Loans to related parties

-

-

3,246

3,959

TOTAL LOANS AND RECEIVABLES

9,212

24,202

12,056

27,789

Shares in unlisted entities (at Cost)

-

10

-

10

TOTAL AVAILABLE FOR SALE

-

10

-

10

Trade and other payables

4,843

5,121

4,826

5,097

Risk management facility

-

-

-

-

Ministry of Education capital injection

3,557

3,557

3,557

3,557

Convertible suspensory loan

276

320

276

320

TOTAL FINANCIAL LIABILITIES AT AMORTISED COST

8,676

8,998

8,659

8,974

Available for sale financial assets

Financial Liabilities Financial Liabilities at amortised cost

UCOL is subject to a number of financial risks which arise as a result of its debt and investment activities. The UCOL Council has approved policies to manage and limit the effects of those financial risks and to authorise the use of various financial instruments. UCOL is risk averse and seeks to minimise credit risk. UCOL’s principal financial instruments comprise bank deposits, cash and short-term deposits, public securities (NZ Government Stock, NZ Government Treasury Bills, and NZ Government Bonds). UCOL has various other financial instruments such as trade debtors and trade creditors, which arise directly from its operations. UCOL’s policy throughout the period under review requires no trading in financial instruments be undertaken. The main risks arising from UCOL’s financial instruments are interest rate risk, liquidity risk and credit risk. The UCOL Council reviews and agrees policies for managing each of these risks and they are summarised below. UCOL also monitors the market price risk arising from all financial instruments (i) Market risk Market risk is the risk that the fair value or future cash flows of a financial instrument will fluctuate because of changes in market prices. Market risk comprises three types of risk: interest rate risk, currency risk and other price risk. Interest rate risk Interest rate risk is the risk that the fair value or future cash flows of a financial instrument will fluctuate because of changes in market interest rates. If interest rates on Investments at 31 December 2012 had fluctuated by plus or minus 1.0%, the effect would have been to increase/ decrease the net surplus / (deficit) for the period by $112,000 (2011:$186,000). UCOL has exposure to interest rate risk to the extent that it borrows or invests for a fixed term at fixed rates. Interest rates on short term deposits ranged from 2.85% to 4.60% (2011: 2.95% to 5.40%). Apart from term borrowings, short term deposits and public securities, UCOL has no significant exposure to interest rate risk on its remaining financial assets and liabilities.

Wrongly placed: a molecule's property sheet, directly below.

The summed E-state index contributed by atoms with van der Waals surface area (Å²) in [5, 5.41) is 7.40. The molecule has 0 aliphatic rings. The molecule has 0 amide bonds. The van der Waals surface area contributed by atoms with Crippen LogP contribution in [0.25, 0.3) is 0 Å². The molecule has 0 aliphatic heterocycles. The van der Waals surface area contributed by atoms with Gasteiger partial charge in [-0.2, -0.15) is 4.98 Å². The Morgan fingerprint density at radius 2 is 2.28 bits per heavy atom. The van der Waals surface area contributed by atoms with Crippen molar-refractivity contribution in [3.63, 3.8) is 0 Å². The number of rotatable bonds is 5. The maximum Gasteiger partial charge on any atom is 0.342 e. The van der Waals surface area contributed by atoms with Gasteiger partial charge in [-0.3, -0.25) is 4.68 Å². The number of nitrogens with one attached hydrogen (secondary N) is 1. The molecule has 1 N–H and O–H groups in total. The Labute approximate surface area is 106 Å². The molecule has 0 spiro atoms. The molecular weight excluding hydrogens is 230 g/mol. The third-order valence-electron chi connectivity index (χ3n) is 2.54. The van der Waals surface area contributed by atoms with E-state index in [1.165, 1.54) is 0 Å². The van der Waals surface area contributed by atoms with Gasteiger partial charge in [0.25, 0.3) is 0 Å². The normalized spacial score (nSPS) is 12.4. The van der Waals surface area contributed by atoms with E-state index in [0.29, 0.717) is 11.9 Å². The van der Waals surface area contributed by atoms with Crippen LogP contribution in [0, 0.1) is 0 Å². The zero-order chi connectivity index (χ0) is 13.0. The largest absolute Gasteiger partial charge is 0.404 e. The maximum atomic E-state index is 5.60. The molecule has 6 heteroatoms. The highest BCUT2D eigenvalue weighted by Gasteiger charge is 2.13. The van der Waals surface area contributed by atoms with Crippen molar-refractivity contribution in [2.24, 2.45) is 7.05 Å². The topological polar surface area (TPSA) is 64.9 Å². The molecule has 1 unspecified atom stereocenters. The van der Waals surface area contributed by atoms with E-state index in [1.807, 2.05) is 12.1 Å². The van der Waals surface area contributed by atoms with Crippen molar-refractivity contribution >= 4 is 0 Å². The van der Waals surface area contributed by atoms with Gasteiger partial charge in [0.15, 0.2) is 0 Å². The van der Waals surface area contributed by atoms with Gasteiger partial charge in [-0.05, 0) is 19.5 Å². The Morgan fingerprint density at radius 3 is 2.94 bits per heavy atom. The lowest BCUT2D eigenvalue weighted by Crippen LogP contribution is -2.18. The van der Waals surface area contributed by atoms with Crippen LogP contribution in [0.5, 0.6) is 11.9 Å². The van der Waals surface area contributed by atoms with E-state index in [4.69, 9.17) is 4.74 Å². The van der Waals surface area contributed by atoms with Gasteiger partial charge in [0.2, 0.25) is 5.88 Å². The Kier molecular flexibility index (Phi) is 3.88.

52


NOTES TO THE FINANCIAL STATEMENTS